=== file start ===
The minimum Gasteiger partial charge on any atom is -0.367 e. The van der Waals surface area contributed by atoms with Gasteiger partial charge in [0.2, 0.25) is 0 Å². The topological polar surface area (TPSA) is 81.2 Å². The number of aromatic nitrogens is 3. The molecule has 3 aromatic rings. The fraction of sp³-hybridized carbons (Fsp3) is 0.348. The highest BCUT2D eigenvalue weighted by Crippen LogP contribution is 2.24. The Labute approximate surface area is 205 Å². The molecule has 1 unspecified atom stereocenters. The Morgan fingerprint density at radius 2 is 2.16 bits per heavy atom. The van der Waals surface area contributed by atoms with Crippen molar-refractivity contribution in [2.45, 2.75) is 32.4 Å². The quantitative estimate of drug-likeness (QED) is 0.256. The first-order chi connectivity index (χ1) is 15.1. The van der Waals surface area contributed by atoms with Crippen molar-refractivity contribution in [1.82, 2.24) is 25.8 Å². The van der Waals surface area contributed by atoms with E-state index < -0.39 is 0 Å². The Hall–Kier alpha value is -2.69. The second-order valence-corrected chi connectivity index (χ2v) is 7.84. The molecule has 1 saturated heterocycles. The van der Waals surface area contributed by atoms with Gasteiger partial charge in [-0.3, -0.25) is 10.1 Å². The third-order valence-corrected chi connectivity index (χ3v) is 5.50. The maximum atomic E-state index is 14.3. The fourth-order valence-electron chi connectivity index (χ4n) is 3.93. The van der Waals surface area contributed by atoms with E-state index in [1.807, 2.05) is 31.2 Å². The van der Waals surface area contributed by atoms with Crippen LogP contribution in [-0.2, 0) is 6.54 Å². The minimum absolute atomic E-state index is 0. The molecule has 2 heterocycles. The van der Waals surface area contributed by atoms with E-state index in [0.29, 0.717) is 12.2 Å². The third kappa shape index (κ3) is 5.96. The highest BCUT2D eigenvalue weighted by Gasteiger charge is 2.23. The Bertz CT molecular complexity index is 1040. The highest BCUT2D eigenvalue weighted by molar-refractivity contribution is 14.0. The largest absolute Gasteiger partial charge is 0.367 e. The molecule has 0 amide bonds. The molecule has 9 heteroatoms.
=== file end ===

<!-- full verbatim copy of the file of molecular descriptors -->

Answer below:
The minimum Gasteiger partial charge on any atom is -0.367 e. The van der Waals surface area contributed by atoms with Gasteiger partial charge in [0.2, 0.25) is 0 Å². The topological polar surface area (TPSA) is 81.2 Å². The number of aromatic nitrogens is 3. The molecule has 3 aromatic rings. The fraction of sp³-hybridized carbons (Fsp3) is 0.348. The highest BCUT2D eigenvalue weighted by Crippen LogP contribution is 2.24. The Labute approximate surface area is 205 Å². The molecule has 1 unspecified atom stereocenters. The Morgan fingerprint density at radius 2 is 2.16 bits per heavy atom. The van der Waals surface area contributed by atoms with Crippen molar-refractivity contribution in [2.45, 2.75) is 32.4 Å². The quantitative estimate of drug-likeness (QED) is 0.256. The first-order chi connectivity index (χ1) is 15.1. The van der Waals surface area contributed by atoms with Crippen molar-refractivity contribution in [1.82, 2.24) is 25.8 Å². The van der Waals surface area contributed by atoms with E-state index < -0.39 is 0 Å². The Hall–Kier alpha value is -2.69. The second-order valence-corrected chi connectivity index (χ2v) is 7.84. The molecule has 1 saturated heterocycles. The van der Waals surface area contributed by atoms with Gasteiger partial charge in [-0.3, -0.25) is 10.1 Å². The third-order valence-corrected chi connectivity index (χ3v) is 5.50. The maximum atomic E-state index is 14.3. The fourth-order valence-electron chi connectivity index (χ4n) is 3.93. The van der Waals surface area contributed by atoms with E-state index in [1.807, 2.05) is 31.2 Å². The van der Waals surface area contributed by atoms with Crippen LogP contribution in [-0.2, 0) is 6.54 Å². The minimum absolute atomic E-state index is 0. The molecule has 2 heterocycles. The van der Waals surface area contributed by atoms with E-state index in [0.29, 0.717) is 12.2 Å². The third kappa shape index (κ3) is 5.96. The highest BCUT2D eigenvalue weighted by Gasteiger charge is 2.23. The Bertz CT molecular complexity index is 1040. The highest BCUT2D eigenvalue weighted by molar-refractivity contribution is 14.0. The largest absolute Gasteiger partial charge is 0.367 e. The molecule has 0 amide bonds. The molecule has 9 heteroatoms.